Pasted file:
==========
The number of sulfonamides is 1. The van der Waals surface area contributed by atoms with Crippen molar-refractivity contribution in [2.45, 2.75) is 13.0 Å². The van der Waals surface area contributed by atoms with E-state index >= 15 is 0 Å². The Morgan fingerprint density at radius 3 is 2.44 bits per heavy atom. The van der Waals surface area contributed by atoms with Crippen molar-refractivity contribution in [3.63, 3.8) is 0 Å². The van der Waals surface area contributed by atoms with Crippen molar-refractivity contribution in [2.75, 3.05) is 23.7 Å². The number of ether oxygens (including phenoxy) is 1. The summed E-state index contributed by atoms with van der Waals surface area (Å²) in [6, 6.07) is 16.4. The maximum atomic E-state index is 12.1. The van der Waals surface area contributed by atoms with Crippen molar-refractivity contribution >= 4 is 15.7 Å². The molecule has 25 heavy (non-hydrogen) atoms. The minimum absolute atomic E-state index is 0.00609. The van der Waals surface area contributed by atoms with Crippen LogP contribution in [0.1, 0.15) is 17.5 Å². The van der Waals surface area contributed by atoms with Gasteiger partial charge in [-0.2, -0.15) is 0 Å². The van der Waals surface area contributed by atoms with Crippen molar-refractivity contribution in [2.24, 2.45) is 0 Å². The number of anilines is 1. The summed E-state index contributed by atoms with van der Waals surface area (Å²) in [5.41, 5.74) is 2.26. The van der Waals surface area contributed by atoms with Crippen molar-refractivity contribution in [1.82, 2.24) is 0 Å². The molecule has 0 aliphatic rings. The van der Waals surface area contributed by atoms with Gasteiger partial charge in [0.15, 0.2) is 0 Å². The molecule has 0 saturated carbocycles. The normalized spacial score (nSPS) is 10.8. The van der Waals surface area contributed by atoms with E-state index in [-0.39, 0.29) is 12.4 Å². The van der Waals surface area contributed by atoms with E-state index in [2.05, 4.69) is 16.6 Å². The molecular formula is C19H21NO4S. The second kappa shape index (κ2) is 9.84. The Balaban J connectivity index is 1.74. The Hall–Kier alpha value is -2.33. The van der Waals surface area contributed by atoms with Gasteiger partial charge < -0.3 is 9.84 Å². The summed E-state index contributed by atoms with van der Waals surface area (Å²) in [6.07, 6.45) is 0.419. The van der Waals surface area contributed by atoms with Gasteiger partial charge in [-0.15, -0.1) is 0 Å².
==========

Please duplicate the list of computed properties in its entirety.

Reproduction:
The number of sulfonamides is 1. The van der Waals surface area contributed by atoms with Crippen molar-refractivity contribution in [2.45, 2.75) is 13.0 Å². The van der Waals surface area contributed by atoms with E-state index >= 15 is 0 Å². The Morgan fingerprint density at radius 3 is 2.44 bits per heavy atom. The van der Waals surface area contributed by atoms with Crippen molar-refractivity contribution in [3.63, 3.8) is 0 Å². The van der Waals surface area contributed by atoms with Crippen molar-refractivity contribution in [2.75, 3.05) is 23.7 Å². The number of ether oxygens (including phenoxy) is 1. The summed E-state index contributed by atoms with van der Waals surface area (Å²) in [6, 6.07) is 16.4. The maximum atomic E-state index is 12.1. The van der Waals surface area contributed by atoms with Crippen molar-refractivity contribution >= 4 is 15.7 Å². The molecule has 25 heavy (non-hydrogen) atoms. The minimum absolute atomic E-state index is 0.00609. The van der Waals surface area contributed by atoms with Crippen LogP contribution in [0.1, 0.15) is 17.5 Å². The van der Waals surface area contributed by atoms with Gasteiger partial charge in [-0.2, -0.15) is 0 Å². The van der Waals surface area contributed by atoms with Crippen molar-refractivity contribution in [2.24, 2.45) is 0 Å². The number of anilines is 1. The summed E-state index contributed by atoms with van der Waals surface area (Å²) in [5.41, 5.74) is 2.26. The van der Waals surface area contributed by atoms with Crippen molar-refractivity contribution in [1.82, 2.24) is 0 Å². The molecule has 0 aliphatic rings. The van der Waals surface area contributed by atoms with Gasteiger partial charge in [0.15, 0.2) is 0 Å². The molecule has 0 saturated carbocycles. The normalized spacial score (nSPS) is 10.8. The van der Waals surface area contributed by atoms with E-state index in [-0.39, 0.29) is 12.4 Å². The van der Waals surface area contributed by atoms with E-state index in [2.05, 4.69) is 16.6 Å². The molecular formula is C19H21NO4S. The second kappa shape index (κ2) is 9.84. The Balaban J connectivity index is 1.74. The Hall–Kier alpha value is -2.33. The van der Waals surface area contributed by atoms with Gasteiger partial charge < -0.3 is 9.84 Å². The summed E-state index contributed by atoms with van der Waals surface area (Å²) in [6.07, 6.45) is 0.419. The van der Waals surface area contributed by atoms with Gasteiger partial charge in [-0.15, -0.1) is 0 Å².